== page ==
The City of Seabrook Municipal Court of Record would like to express appreciation to the citizens for their invaluable civic duty of jury service. If you have received a jury summons and have questions or concerns please contact the court office for further assistance.
Below are answers to the most frequently asked questions regarding jury duty in Seabrook.
Why is jury service important?
The United States Constitution and the Texas Constitution guarantee all people, regardless of race, religion, sex, national origin or economic status, the right to trial by an impartial jury.
What is my duty as a juror?
As a juror, you must be fair and impartial. Your actions and decisions must be free of any bias or prejudice. Your actions and decisions are the foundation of our judicial system.
How was I selected?
You were selected at random from a list of voter registrations and a list of driver registrations from the county in which you live.
Am I eligible?
- Be a citizen of the United States and a resident of the City of Seabrook in order to serve as a juror for the Municipal Court
- Be at least 18 years of age
- Reside in the county of jury service
- Be able to read and write
- Be of sound mind
Who is not eligible to serve on a jury?
You cannot serve on a jury if:
- You have been convicted of a felony or of any type of theft (unless rights have been restored)
- You are now on probation or deferred adjudication for a felony or for any type of theft
- You are now under indictment for a felony or are now under criminal charges for any type of theft
If you are in doubt or think you may not be qualified to serve on a jury for one of the above or any other reasons, please notify the judge.
Who can be excused from jury service?
You are entitled to be excused as a juror if you:
- Are over 70 years of age
- Have legal custody of a child under 10 years of age and jury service would leave the child unsupervised
- Are a student in class
- Are the caretaker of a person who is unable to care for themselves
- Can show a physical or mental impairment or an inability to comprehend or to communicate in English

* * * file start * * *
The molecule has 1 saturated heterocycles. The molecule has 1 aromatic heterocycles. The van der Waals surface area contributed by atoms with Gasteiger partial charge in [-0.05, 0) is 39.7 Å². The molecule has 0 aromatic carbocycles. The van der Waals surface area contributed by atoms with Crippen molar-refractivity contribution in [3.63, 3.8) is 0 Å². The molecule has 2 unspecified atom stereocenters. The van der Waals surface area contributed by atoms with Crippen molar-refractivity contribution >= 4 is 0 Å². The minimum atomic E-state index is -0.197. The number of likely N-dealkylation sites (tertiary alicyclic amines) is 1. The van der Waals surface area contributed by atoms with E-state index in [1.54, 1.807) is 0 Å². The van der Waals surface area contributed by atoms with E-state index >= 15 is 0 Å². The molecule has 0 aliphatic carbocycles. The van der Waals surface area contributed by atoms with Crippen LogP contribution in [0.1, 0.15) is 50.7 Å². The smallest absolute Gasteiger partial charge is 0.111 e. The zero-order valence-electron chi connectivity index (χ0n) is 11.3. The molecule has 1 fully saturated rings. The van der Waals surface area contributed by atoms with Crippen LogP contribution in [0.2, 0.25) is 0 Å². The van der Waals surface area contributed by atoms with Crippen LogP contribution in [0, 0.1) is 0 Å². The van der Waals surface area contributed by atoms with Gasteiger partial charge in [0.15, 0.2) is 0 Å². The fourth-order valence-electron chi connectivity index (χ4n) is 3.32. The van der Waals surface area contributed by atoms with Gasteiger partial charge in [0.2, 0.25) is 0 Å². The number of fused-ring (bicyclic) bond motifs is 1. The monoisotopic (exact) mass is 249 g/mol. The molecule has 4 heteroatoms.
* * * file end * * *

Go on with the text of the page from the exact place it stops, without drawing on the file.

What are the different types of cases?
There are two basic types of cases, criminal and civil (including family cases).
A criminal case results when a person is accused of committing a crime. You, as a juror, must decide whether the person charged is guilty or not guilty. The accused person is presumed innocent and the state, represented by the district or county attorney, must prove guilt beyond a reasonable doubt.
A civil case results from a disagreement or dispute between two or more parties. In a civil case, you, as a juror, must answer questions of disputed facts based upon the testimony and evidence admitted by the judge. The answers to these questions are called the verdict. Note: Municipal Court does not hear civil cases. Will I be paid for being a juror? No. The Municipal Court is not required to compensate for jury duty.
Must my employer pay me while I am on jury duty?
Your employer is not required to pay you while on jury duty; however, employers are prohibited by law from firing an employee for serving as a juror.
Who can have a jury trial?
Any person charged with a criminal offense or any party to a civil case has a right to a jury trial. All parties are equal before the law and each is entitled to the same fair treatment.
Are there rules about jury conduct?
Yes. The Texas Supreme Court has rules to assist you in your conduct as a juror which will be given to you by the judge.